A joint op-ed in The Hill Understanding the Anti-Lobbying Laws by the Project On Government Oversight and the Brennan Center calls on Congress to investigate concurrently with the Department of Justice.
President Trump’s crackdown on improper payments could represent a bipartisan effort to reduce waste, fraud, and abuse in the federal government.
The firing of the Washington, D.C. veterans’ medical center director provides the first test of a new Department of Veterans Affairs accountability and whistleblower protection law.
The U.S. Senate passed legislation aimed at curbing misuse of government charge cards that can result in improper payments.
Bipartisanship led to a bill that created a new VA whistleblower office, but its language also diminishes due process rights for civil servants. Congress needs to continue overseeing the new office and ensure VA employees do not suffer from retaliation or political purging.
Helen Rene’e Ballard, a former GSA contracting official who played a key role in a POGO investigation more than a decade ago, was recently sentenced to prison for a nepotism scheme.
A new tool from Taxpayers for Common Sense provides the most comprehensive public snapshot of unclassified cybersecurity spending.
Senators’ letter raises questions about prominent investor and special adviser to President Trump Carl Icahn’s influence over the regulation of AIG.
The Levin Center at Wayne Law released a series of videos on how to conduct Congressional oversight investigations.
Senator Grassley received letters from the Administration indicating that the Office of Legal Counsel’s restrictive interpretation regarding federal agencies’ responses to Congressional oversight inquiries may be at an end.
Secretary of Defense Jim Mattis uses an Inspector General report on Department of Defense misspending in Afghanistan to highlight agency-wide issues.
POGO’s new “Know Your Rights” tool is a starting point for federal whistleblowers who want to understand what the law protects and what it doesn’t.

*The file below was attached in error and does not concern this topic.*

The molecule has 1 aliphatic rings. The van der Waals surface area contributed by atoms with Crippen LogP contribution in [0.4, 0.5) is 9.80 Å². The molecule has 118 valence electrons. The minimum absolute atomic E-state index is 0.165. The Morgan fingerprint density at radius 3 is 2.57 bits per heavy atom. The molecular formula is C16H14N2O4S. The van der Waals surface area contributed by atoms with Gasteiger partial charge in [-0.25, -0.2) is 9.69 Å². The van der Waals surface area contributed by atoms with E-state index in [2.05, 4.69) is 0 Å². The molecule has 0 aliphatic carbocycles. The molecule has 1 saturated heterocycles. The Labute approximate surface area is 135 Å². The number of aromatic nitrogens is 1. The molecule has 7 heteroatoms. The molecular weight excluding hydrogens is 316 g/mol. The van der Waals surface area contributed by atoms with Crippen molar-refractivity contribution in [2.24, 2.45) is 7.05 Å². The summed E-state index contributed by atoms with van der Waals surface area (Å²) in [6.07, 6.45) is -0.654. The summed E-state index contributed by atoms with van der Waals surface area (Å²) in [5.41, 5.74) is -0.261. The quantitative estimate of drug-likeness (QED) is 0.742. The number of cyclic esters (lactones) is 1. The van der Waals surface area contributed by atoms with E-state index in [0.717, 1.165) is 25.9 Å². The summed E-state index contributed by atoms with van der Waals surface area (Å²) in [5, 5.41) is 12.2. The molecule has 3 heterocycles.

The intelligence community has yet to provide an estimate of US persons whose information have been collected by government surveillance programs. Meanwhile, a key internal government watchdog remains powerless to provide recommendations on the issue.
Last week brought disturbing news that two prominent voices from the private security industry— Erik Prince and Stephen Feinberg—are trying to convince the Pentagon to let private security firms replace American troops in Afghanistan. We explain why this is a bad idea.
House leadership used a procedural gimmick to block an amendment offered by Representative Barbara Lee (D-CA) in order to avoid an up or down vote to authorize our current wars.
Congress and the executive branch are not only capable of conducting concurrent investigations, they have successfully done so in the past.
The leaders of several Congressional caucuses delivered a letter to Immigration and Customs Enforcement on July 11 demanding data on the nation’s detention centers.
The Trump Administration has rightly criticized several bad provisions in the House NDAA bill including funding the Mixed Oxide Fuel Fabrication Facility, blocking Base Realignment and Closure, misusing the Overseas Contingency Operations fund, and limiting defense contract audits.
On the 51st birthday of the Freedom of Information Act, POGO explains what FOIA is and why it continues to matter.
Congress is poised to require certain Congressional Research Service reports be made public for the first time ever, a mandate POGO has long advocated for.